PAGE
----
Lossless annoyances

Hello everyone, I recently started video editing on Windows using Shotcut based on a recommendation, and so far it’s been great to use. However I’m having great trouble exporting lossless videos. I did a little test where I imported a losslessly-encoded video into Shotcut then re-exported it using “lossless” presets, only to get lossy output, and with huge file size too… I already checked the tutorials, FAQ, and this forum. I’m sharing my findings here to know if I’m doing something wrong, and hopefully get some advice.

First off, this is my source file: https://u.teknik.io/6SrK4.mp4 [0.4 MB, lossless]
It’s a 7 seconds long recording of a screen at 60fps. Originally encoded using the ScreenPressor codec, then losslessly re-encoded to H.264 using VirtualDub, with the color space set to “same as source” (rgb), then uploaded to the link above. Take good note of the duration, and the file size…

Here are the results of a simple Shotcut export at various “lossless” presets.

lossless/H.264                      10.4 MB, lossy, with minor glitches.
lossless/H.264 & codec=libx264rgb   10.1 MB, lossy, with major glitches.
lossless/FFV1                       14.8 MB, lossy.
lossless/FFV1 & pix_fmt=rgb24       12.7 MB, lossy.
lossless/HuffYUV                    170  MB, lossy.
lossless/Ut Video                   92.9 MB, lossy.
intermediate/DNxHR HQ               139  MB, lossy.
intermediate/MPEG-2                 24.8 MB, lossy.
intermediate/MPEG-4                 25.1 MB, lossy.
intermediate/ProRes 422             51.3 MB, lossy.
intermediate/ProRes HQ              59.1 MB, lossy.

And here are the results of alpha presets, which produced lossless output, at ridiculous file size.

alpha/Quicktime Animation           76.4 MB, lossless.
alpha/Quicktime Anim. & pix_fmt=rgb 59.6 MB, lossless.
alpha/Ut Video                      178  MB, lossless.
alpha/Ut Video & pix_fmt=gbrp       138  MB, lossless.

Visual comparison:

“lossless” in Shotcut export does not imply the image goes through the engine untouched. It simply means that the codec is lossless or in lossless mode. The engine does not support every pixel format and color space in existence – only a few. Often sources get converted going through the engine. In your case, the source is RGB, but the engine defaults to yuv422 unless it has an mlt_image_format specified in Export > Other. For your 6SrK4.mp4, you would need mlt_image_format=rgb24 Also, in order to avoid image changes, you must use a Video Mode that matches the source and must not use any effecs (multiple video tracks, transitions, filters). (A mismatching video mode can cause automatic deinterlace, colorspace conversion, scaling, and padding).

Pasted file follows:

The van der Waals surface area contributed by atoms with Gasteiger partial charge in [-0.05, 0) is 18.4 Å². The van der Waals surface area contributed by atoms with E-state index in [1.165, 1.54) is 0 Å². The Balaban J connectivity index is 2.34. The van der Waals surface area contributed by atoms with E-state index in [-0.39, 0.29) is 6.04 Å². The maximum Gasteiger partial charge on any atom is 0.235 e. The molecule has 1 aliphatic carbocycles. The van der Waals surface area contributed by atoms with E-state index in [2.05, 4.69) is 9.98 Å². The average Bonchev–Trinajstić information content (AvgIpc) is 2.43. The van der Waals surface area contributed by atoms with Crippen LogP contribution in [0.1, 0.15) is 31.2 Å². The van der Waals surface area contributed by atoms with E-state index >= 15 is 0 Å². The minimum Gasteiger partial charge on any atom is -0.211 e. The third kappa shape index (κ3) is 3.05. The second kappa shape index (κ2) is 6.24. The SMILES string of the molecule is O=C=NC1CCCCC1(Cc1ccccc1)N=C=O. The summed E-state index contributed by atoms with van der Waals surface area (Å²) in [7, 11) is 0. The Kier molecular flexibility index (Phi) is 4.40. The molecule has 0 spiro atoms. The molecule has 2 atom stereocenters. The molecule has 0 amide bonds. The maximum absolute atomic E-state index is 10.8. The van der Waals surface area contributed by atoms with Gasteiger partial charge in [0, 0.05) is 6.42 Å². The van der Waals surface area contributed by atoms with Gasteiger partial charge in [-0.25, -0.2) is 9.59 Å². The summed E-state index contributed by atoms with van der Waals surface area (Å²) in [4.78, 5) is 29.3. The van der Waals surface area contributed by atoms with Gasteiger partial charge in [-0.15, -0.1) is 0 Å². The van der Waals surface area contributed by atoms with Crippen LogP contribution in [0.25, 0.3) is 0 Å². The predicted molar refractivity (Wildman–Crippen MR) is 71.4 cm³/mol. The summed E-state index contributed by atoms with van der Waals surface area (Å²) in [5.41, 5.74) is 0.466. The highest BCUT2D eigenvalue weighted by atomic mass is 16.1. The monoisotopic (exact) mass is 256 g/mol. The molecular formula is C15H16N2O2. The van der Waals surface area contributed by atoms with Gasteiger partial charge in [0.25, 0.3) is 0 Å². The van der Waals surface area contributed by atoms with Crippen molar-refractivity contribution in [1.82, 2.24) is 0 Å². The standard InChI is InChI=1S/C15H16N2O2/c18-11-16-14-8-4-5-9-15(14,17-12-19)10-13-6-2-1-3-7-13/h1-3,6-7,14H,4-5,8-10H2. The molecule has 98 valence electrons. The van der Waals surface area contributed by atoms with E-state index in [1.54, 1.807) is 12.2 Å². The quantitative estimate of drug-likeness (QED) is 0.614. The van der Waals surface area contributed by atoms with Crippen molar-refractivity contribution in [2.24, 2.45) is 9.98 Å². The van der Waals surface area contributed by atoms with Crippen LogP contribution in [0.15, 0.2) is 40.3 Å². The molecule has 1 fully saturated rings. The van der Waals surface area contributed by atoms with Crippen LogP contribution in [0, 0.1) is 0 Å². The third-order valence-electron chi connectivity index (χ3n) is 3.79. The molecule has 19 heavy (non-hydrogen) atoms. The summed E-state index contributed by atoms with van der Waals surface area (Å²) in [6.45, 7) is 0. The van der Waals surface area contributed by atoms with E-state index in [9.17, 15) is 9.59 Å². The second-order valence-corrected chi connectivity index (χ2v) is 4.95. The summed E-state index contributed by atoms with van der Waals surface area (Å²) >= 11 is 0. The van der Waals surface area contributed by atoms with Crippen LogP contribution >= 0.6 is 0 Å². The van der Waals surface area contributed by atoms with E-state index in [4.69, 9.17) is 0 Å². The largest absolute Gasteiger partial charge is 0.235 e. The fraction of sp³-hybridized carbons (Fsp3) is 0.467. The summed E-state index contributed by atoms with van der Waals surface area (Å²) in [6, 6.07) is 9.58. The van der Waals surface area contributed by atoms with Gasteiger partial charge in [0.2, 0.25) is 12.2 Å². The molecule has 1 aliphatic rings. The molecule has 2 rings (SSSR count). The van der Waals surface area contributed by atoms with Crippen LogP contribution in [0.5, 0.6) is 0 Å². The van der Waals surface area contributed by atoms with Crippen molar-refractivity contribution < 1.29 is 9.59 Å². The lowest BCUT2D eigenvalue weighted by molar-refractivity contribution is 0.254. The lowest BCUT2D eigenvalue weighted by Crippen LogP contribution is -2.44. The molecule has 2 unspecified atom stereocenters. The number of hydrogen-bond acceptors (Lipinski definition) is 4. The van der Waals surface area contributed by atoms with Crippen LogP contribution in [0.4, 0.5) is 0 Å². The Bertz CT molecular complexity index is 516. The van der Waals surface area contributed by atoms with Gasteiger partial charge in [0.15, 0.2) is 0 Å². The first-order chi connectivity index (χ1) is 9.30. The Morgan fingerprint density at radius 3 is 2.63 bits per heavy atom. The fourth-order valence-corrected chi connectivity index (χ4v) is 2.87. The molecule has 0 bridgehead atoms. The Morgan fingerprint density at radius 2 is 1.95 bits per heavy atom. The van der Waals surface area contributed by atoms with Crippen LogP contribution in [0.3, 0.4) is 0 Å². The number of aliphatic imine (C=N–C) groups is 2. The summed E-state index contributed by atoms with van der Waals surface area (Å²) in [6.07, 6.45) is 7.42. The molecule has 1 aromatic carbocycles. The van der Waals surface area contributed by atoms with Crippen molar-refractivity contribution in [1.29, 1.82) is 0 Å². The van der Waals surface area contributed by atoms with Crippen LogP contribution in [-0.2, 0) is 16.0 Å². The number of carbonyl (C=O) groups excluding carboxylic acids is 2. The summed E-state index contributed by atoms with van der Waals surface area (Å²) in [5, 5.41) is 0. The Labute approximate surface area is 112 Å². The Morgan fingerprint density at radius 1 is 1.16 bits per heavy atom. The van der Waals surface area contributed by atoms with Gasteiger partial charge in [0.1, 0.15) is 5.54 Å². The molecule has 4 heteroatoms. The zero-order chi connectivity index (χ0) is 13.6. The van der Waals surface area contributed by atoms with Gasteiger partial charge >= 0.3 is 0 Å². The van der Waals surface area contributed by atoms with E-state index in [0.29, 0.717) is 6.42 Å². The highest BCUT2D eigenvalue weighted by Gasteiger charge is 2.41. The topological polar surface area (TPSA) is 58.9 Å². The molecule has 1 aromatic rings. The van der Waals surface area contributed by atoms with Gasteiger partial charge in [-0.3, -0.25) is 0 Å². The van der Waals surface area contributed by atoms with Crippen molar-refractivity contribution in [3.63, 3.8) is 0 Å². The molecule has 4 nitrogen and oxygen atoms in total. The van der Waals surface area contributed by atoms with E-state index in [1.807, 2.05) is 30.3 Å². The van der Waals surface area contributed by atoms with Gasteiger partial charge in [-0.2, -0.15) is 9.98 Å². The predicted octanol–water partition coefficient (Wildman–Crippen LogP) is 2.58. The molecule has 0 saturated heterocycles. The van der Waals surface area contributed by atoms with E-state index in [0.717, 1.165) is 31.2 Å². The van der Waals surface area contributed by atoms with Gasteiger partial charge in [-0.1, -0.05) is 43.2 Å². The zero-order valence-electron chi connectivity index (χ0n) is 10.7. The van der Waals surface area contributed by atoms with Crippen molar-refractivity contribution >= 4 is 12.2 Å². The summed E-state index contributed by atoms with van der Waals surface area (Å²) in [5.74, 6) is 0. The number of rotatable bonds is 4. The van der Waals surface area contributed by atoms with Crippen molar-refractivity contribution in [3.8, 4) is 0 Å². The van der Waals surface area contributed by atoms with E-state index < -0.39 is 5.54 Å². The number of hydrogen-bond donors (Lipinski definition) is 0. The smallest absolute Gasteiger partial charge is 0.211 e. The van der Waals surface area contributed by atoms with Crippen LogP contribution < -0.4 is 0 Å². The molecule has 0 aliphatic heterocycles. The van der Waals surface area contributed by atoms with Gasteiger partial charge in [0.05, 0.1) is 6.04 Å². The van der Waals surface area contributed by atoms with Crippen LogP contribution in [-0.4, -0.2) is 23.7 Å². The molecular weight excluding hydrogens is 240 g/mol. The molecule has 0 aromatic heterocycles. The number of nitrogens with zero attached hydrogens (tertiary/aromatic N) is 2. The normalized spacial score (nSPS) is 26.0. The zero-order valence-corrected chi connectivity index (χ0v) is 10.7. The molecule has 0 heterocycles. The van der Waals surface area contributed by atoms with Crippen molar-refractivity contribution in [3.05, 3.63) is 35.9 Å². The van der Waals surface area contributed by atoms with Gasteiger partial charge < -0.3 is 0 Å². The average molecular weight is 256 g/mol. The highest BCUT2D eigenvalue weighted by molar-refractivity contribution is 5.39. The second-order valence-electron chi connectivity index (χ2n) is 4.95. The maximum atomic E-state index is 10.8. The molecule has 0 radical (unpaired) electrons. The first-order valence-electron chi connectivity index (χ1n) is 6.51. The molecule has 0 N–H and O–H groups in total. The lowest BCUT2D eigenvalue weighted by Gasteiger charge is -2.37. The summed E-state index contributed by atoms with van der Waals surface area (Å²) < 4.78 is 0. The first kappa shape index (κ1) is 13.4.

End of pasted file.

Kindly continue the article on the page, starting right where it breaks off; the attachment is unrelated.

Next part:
lossless/H.264 & codec=libx264rgb 10.1 MB, lossy, with major glitches.

Yes, obviously this mode is broken and a bug. We would appreciate your help to debug it.

intermediate/DNxHR HQ 139 MB, lossy.

Intermediate is not lossless. So, skipping those.

alpha presets, which produced lossless output

These all use mlt_image_format=rgb24a as mentioned above.

I reproduced this one. First, I check what ffmpeg does since we are using its codec:
ffmpeg -i 6SrK4.mp' -codec:a copy -codec:v qtrle -pix_fmt argb qtrle.mov
It shows 7.4 MB
Then, I made an export in Shotcut from the Source player with Video Mode Automatic, but in Export > Audio I disabled the audio to prevent that from being a cause: 80.1 MB. Why? I compared the output of mediainfo against both and found this:
Bit rate : 8 343 kb/s
Bit rate : 91.3 Mb/s
Not sure what that is about. I tried changing some rate control options, but they did not affect it.

In any case alpha is not your target. How about Ut Video? Choose that preset, disable audio again, and in Other change:


And I get lossless (as far as I have determined) but 144 .5 MB. Next, I use ffmpeg for comparison:
ffmpeg -i 6SrK4.mp4 -an -codec:v utvideo -pix_fmt gbrp 'ffmpeg utvideo gbrp.mkv'
I get lossless 144.5 MB. So, the same! But still not small like you want. Not all lossless codecs are designed for maximum compression, but FFV1 should be much better. Pick that preset in Shotcut, disable audio, and in Other:


(rgb24 is not a supported pix_fmt for ffv1).
24.7 MB. Now, that is much better. And ffmpeg, for comparison, 24.7 MB:
ffmpeg -i 6SrK4.mp4 -an -codec:v ffv1 -pix_fmt bgr0 -g 1 -coder 1 -context 1 'ffmpeg ffv1 bgr0.mkv'

I had to add -g 1 to make the file sizes match. Otherwise, ffmpeg was slightly less. Maybe that is the reason for big difference on Quicktime Animation. Yes, I return to that ffmpeg command line and add -g 1 and now the size is slightly more than Shotcut’s at 80.2 MB. So, again, the same.

I found that changing GOP to 250 for FFV1 also reduces the size further, but I suppose all these are inferior to x264rgb. I did verify that using ffmpeg with libx264rgb lossless and long GOP does produce a small file: 405.2 kB.

In summary,

  • libx264rgb in Shotcut is a real bug
  • as a workaround, use FFV1, but
    • increase GOP to 250
    • remove intra=1
    • add pix_fmt=bgr0
    • add mlt_image_format=rgb24

That worked, thank you very much. 18 MB is manageable.